As the owner/CEO or general manager, it is your responsibility to find out why. As mentioned in our previous discussions, not every employee is willing to share information  with his or her peers. Through researching the sales records and talking directly to Harry, you are in a better position to identify patterns or deviations in normal behavior that contribute to Harry’s  success. You may find that Harry’s tricks-of-the trade are only the the tip of the iceberg. That is to say, he’s on to something that not even he has fully exploited.

Think about it this way. The original Apple engineering team had no idea the iPhone would lead to the iPod which would lead to the iPad which will lead to iTV. Ole Harry might not have any idea the personal birthday cards he sends out to each customer will lead to an in-house database which sends out flowers if there’s  a death in the family or hotel and airline discounts if the customer is going on vacation or courtesy alerts about new restaurant openings near the customer’s business.

Even if Harry is willing to share his techniques with his peers, it doesn’t mean he fits the profile of an acceptable mentor (profile discussed in Part Two). However, if he is willing and fits the profile, it is still up to you to facilitate the partnership between him and the other customer service reps. This means, establishing specific objectives, parameters and expectations related to the mentoring effort.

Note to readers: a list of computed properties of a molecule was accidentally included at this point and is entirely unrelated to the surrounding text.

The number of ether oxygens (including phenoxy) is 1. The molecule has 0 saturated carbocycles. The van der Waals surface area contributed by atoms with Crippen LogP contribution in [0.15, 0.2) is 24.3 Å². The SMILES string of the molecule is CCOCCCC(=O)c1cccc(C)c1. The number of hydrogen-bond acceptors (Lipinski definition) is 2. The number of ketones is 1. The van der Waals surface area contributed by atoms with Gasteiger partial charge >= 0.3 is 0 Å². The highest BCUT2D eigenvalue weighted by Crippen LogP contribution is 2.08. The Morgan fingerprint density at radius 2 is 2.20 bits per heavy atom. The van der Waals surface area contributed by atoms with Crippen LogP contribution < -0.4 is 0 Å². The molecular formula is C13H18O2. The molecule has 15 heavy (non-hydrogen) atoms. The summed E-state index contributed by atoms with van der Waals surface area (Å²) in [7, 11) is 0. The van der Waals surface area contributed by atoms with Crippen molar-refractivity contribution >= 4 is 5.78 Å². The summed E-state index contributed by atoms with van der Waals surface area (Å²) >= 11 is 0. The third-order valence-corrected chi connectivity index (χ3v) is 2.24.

It’s a good idea and best practice to establish a time period and minimum amount of hours within that period Harry will mentor and sales reps will make themselves available to be mentored. In the initial phase, usually six months to a year, it’s a good idea to have both Harry and the other reps meet with you (individually) on a weekly basis to offer feedback about the success or failure of the program. Perhaps, they are not getting along; or someone is too busy to participate.

These problems are normal. It just means you haven’t emphasized the importance of the program and the impact it will have in the long run on the entire organization. As a leader and visionary, you must constantly promote and endorse mentoring efforts, both publicly and privately, and reward participants accordingly. We’ll talk about these rewards in just a moment.

Let’s review the steps:

Determine the category in which your formal mentoring program should begin.

Research the nature of the problem and potential solutions that already exist.

Identify acceptable mentors who have the attitude, knowledge and skills to help others responsible for performing similar tasks.

Set parameters and expectations for their mentoring interaction. Communicate with each participant in person (not by email or text) to monitor their experience with the program, and if necessary, implement changes in the procedures.

Now comes one of the most critical parts of the puzzle. You should compensate individuals for their participation.